University of Technology Sydney

36104 Data Visualisation and Narratives

Warning: The information on this page is indicative. The subject outline for a particular session, location and mode of offering is the authoritative source of all information about the subject for that offering. Required texts, recommended texts and references in particular are likely to change. Students will be provided with a subject outline once they enrol in the subject.

Subject handbook information prior to 2024 is available in the Archives.

UTS: Analytics and Data Science: TD School
Credit points: 8 cp

Subject level:


Result type: Grade, no marks

Requisite elaboration/waiver:

Any student wishing to enrol in first- and second-year subjects concurrently, needs to apply for a waiver.


This subject requires attendance at the evening and Saturday sessions, which form important parts of assessed work.


This subject engages students in the power of narrative and visualisation as 'person-centred’ methods for sense making around data. Students explore a range of techniques and tools for visualising different types of data, that could include medical, open government, accounting, business, scientific, satellite, and historical data as a means of generating new insights. Students experiment with and evaluate different methods for communicating insights to a range of stakeholders and domain experts in a chosen field. Through investigating different narrative approaches to 'tell the story', students hone their skills to succinctly and persuasively communicate descriptions of phenomena studied in the data set as well as confidently justify their findings.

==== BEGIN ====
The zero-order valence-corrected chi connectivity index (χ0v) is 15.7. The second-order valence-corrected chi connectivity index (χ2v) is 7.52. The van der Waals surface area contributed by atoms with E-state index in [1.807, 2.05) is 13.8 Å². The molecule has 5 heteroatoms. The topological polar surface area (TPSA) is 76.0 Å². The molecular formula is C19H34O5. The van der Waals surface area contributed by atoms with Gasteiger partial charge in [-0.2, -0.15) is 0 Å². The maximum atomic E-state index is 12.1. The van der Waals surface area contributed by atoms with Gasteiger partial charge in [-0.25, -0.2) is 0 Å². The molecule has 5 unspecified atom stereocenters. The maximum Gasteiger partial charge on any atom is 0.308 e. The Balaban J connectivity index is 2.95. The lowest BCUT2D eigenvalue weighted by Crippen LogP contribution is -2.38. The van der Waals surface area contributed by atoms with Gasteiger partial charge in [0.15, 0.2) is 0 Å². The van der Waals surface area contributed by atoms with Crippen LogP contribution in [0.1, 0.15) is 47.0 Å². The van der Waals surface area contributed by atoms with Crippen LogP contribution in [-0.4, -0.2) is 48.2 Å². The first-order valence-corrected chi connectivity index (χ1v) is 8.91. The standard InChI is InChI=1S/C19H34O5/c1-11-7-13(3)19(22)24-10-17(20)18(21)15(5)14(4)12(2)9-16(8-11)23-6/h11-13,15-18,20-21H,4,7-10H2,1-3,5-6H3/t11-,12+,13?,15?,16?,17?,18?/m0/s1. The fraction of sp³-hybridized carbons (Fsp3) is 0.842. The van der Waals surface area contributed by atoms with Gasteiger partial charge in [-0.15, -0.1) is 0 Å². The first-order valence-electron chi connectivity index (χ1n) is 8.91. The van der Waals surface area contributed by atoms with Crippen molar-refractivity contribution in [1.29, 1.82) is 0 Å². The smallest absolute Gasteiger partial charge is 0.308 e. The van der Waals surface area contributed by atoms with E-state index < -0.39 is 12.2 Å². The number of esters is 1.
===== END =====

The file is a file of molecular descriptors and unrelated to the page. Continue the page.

Subject learning objectives (SLOs)

Upon successful completion of this subject students should be able to:

SLO:1. Justify the selection and analysis of data as the basis for ‘data narratives’ for different stakeholders.
SLO:2. Apply a range of visualisation and narrative techniques to a variety of data types.
SLO:3. Justify the selection of narrative tools and techniques to illuminate critical aspects of problems.